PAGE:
What is Yoga?
Yoga is a meditational practice involving the mind and body. It originated in India nearly 5000 years ago and has a mention in ancient Indian works. There are numerous styles or asanas of yoga combining physical poses, breathing techniques and meditation or concentration.
In recent years, yoga has gained tremendous popularity all over the globe. It is a form of physical exercise that promotes health along with balance and control of mind. Yoga has found immense support among the younger as well as older generations. Especially the older adults, who are unable of doing rigorous exercises, yoga is a boon for maintaining good health.
“Yoga Sutra,” a 2000-year old anthology on yoga and its philosophy by the Indian sage Patanjali is the ultimate guidebook to master the mind and control the body. This book is the oldest available text on yoga and is the foundation of all forms of modern yoga too.
Yoga was originally used for gaining spirituality and quieting the mind. Fitness was not the primary goal of yoga. Yoga as an exercise technique gained popularity in the 1920s and 1930s. This movement first began in India and slowly spread worldwide.
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Philosophy of Yoga
There are six branches of yoga. Each branch has its own set of characteristics and areas of focus.
- Hatha yoga: Physical and mental branch to discipline the body and mind.
- Raja yoga: Involves meditation and a series of disciplinary steps.
- Karma yoga: Involves service to create a positive and unselfish future.
- Bhakti yoga: Involves creating a path of devotion and a positive outlet for emotions and develops the traits of acceptance and tolerance.
- Jnana yoga: Involves gaining wisdom and developing the intellect through study and observation.
- Tantra yoga: Involves using rituals, ceremonies or consummation of relationships to progress in life.
If you have a specific goal in life, you can take up the desired branch to attain that goal.
According to Patanjali, yoga consists of 8 steps or limbs. Each is equally important and is part of the whole. The purpose of these eight limbs is self-realization. The eight steps are:
- Yama: Codes of restraint, abstinence, and self-regulation
- Niyama: Observances, self-training, and practices
- Asana: Meditation posture
- Pranayama: Breathing exercises, expansion of breath and prana, control and regulation
- Pratyahara: Withdrawal of senses, bringing calm
- Dharana: Concentration
- Dhyana: Meditation
- Samadhi: Deep absorption, a complete state of meditation, perfected concentration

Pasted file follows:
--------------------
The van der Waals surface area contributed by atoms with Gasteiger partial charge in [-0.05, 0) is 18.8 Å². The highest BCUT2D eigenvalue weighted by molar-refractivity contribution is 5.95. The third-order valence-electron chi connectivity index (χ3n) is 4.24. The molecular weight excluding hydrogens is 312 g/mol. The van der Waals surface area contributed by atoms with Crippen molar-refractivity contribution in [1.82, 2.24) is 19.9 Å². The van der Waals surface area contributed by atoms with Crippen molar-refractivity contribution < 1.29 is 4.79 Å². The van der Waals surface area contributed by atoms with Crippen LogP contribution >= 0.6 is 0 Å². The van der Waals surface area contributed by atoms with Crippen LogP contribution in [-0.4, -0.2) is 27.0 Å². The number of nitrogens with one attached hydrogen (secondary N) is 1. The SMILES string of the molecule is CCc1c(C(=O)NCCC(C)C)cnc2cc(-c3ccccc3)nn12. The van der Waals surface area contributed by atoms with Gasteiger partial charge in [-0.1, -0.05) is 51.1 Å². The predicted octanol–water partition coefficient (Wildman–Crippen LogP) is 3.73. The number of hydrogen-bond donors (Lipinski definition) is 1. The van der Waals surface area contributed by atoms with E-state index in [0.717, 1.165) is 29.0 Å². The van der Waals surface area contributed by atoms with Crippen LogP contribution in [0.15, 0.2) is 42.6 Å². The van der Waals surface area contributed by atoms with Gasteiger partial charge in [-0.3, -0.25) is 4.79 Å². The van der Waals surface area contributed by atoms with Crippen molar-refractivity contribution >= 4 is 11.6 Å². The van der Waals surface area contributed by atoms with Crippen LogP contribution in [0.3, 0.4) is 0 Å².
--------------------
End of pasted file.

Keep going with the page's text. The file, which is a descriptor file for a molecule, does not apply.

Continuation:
Yoga and health
Yoga has been researched quite extensively for its effectiveness in therapeutic practice. In recent times, disorders like mental stress, diabetes, high blood pressure, and heart diseases are on the rise. Lifestyle changes are the main culprit of these growing numbers of disorders.
Lifestyle and mental disorders affect older adults more acutely than the rest of the population. Adopting yoga in everyday life is an easy solution for older adults who cannot manage active exercise regularly.
Here are some disorders and how yoga is beneficial in each case:
- Stress, Anxiety, and Depression: Yoga is effective in the prevention and management of stress. Though systematic studies do not show any correlation between anxiety and anxiety disorders due to methodological shortcomings, a positive outcome has been observed in most cases. Yoga is particularly very beneficial for Obsessive Compulsive Disorder. In fact, yoga is suggested as a complementary mode of treatment in depressions and depressive disorders as well as treatment of anger issues and neurotic symptoms. Yoga decreases levels of salivary cortisol, plasma rennin levels, and epinephrine.
- Hypertension: Practising yoga for an hour daily has shown results in controlling hypertension. Yoga, combined with relaxation and meditation has shown to be effective in controlling hypertension. A study by JIPMER, Pondicherry showed that Sukha Pranayama at the rate of 6 breaths per minute reduces heart rate and blood pressure in hypertensive patients within 5 minutes.
- Diabetes Mellitus: India is the diabetic capital of the world as it has the largest number of cases of diabetes. Yoga asanas and pranayama are often suggested as complementary therapy to medical therapy and are effective in controlling type 2 diabetes mellitus. Practicing yoga and pranayama for 3 months continuously for an hour daily has reduced fasting and PP blood sugar levels.
- Heart diseases: Practising yoga for a year showed a decrease in the number of angina episodes per week. Yoga exercises also retard the progression of atherosclerosis in patients with severe coronary artery disease. Revascularization procedures were also reduced in people who practiced yoga regularly.
- COPD: Yoga significantly strengthens the muscles of the lungs and improves lung functions.in a study by AIIMS, Delhi, it was shown that yoga, pranayama, and meditation improved pulmonary function in older adults having mild to moderate bronchial asthma and a decrease in exercise-induced bronchoconstriction.
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